Thursday, 8 April 2010

The Good Old Days

Mary Beard has a typically eloquent lament about how her job isn't nearly as much fun as it used to be. What with all the codes of practice, the targets and the teaching criteria she has to fulfil, all the worksheets to fill in and policies for this and that to adhere to, she finds it increasingly difficult to do what she's best at:

The point is that I am now so busy with supervising, being a secondary supervisor, interviewing applicants for graduate funding, doing first, second and third year reviews -- that I am simply not available any more to meet a graduate student for coffee after half a morning in the library. So I go through the tick box routines, but don't any longer have the time to chill out with a student, doing what I am best at (and what my own teachers were best at) -- which is just talking about the ancient world.

Nor does she have any time to go to colleagues' lectures for fun (rather than in pursuit of some assessment objective) - "and we hardly ever have time to read each others' work, which was always one of the best things, the intellectual advantages, of being in Cambridge." She doesn't say so, but I'm willing to bet there's also rather less port on high table these days.

The story she tells could, of course, be repeated with slight variations in almost every walk of life - above all, but not exclusively, in the public sector. It goes something like this:

In the good old days, before New Labour came along with its politically correct platitudes and its culture of box-ticking and targets, or perhaps you have to go back further than that before Mrs Thatcher and her suspicion of professional closed shops, people used to just get on with the job. There was a way of doing things - passed on by older, experienced mentors - and you learned on the job, or just picked things up. No-one checked up on you. Problems could generally be headed off by some senior figure having a quiet word over a glass of sherry. It was all about trust - trust and professional ethics, which were never set down in writing but rather absorbed from the prevailing atmosphere. True, there were downsides. There were some people who were incompetent, or drunk, or psychopathic bullies. Colleagues covered up for them. Or their secretaries did the real work.

There were some appalling instances of sexual harassment. In hospitals, a few patients ended up dead. The police used to fit up known crooks. There were some people you wouldn't want hanging around children. But such cases were fairly few and far between. In the main, people did their jobs to the best of their ability, and were rewarded by unquestioned professional respect. To be a doctor, or a university lecturer, or a bank manager, was a position of respectability. People looked up to you, took you at face value, didn't question your expenses claims. And in return, by and large, you conducted yourself with integrity. If there were a few bad apples - well, they were more than compensated for by all the good eggs.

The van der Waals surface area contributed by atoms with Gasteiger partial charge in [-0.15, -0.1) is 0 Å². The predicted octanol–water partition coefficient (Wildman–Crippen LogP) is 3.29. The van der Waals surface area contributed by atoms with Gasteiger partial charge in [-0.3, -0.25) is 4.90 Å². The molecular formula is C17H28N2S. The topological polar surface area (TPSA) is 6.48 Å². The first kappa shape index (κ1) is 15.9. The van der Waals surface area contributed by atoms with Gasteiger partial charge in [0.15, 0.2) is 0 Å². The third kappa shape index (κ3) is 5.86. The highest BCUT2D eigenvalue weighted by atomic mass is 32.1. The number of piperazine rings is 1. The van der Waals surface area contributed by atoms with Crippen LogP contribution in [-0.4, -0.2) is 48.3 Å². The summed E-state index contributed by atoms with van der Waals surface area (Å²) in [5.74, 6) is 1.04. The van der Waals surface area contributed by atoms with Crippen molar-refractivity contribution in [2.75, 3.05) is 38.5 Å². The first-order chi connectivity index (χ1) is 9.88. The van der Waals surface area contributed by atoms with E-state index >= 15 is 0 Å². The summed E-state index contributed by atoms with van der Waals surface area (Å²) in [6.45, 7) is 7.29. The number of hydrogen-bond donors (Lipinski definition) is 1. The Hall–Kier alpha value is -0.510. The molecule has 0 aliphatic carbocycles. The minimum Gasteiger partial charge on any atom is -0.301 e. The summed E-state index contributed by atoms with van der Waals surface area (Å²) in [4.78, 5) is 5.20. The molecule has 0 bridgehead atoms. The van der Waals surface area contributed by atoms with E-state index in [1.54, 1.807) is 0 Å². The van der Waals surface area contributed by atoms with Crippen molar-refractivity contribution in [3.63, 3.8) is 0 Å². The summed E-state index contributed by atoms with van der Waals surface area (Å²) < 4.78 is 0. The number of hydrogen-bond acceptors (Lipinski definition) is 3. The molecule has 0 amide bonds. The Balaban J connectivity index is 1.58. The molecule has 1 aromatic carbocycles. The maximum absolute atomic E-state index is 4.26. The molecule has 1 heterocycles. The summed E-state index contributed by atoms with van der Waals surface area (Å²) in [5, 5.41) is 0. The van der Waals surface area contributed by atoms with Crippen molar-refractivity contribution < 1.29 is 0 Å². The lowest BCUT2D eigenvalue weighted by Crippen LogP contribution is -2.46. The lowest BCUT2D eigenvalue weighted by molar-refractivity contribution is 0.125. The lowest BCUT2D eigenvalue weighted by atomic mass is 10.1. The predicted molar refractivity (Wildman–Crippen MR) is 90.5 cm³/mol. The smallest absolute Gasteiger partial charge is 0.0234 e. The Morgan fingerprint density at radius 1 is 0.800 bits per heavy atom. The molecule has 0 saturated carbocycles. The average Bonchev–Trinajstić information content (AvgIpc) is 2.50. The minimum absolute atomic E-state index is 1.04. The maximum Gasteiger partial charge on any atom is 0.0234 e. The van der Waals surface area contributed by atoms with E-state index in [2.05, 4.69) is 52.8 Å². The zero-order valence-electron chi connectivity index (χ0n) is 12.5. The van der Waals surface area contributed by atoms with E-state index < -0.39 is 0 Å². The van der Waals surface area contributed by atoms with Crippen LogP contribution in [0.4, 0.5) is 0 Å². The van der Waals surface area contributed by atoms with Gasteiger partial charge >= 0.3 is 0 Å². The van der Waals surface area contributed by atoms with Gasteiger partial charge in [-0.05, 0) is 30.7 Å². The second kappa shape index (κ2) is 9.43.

Nowadays, everything has to be written down, double-checked, accounted for. You can't so much as climb a ladder without attending a three-week residential ladder-awareness course and satisfying some jobsworth that you won't break your neck. Even if you're the Queen. It's ridiculous, a total waste of time and money. It smothers creativity and initiative. And if, as a consequence, some patients don't die, some children aren't sexually abused, some drunken bullies are dragged before employment tribunals, that still doesn't make up for the misery being inflicted on the honest, hard-working majority of professionals whose time is being wasted and whose ability and experience counts for less than some bureaucrat's pettyfogging form.

It's a conundrum. Personally, I'm convinced that things have gone much too far in the direction of risk-aversion and target-setting. Power should be returned to professionals - as David Cameron has been promising will happen (I'll believe that when I see it). But that's much easier said than done. It's not just that the inevitable result would be avoidably dead patients or whistle-blowers being punished rather than listened to. Actually, cases like Haringey social services demonstrate that the culture of institutional arse-covering has survived the accountability revolution fairly intact. For one thing, as long as politicians believe that they are responsible (or the media believe they are responsible) for everything that happens, they will seek to control it. That means paperwork. Most fatally, the informal ways of doing things, that used to frame people's working lives and formed their professional instincts, took decades to evolve. Simply sweeping away all the oversight and regulations won't bring them back - especially as the last generation who experienced the old way of doing things - Mary Beard's generation - is now approaching retirement.

And who was left who had known the republic?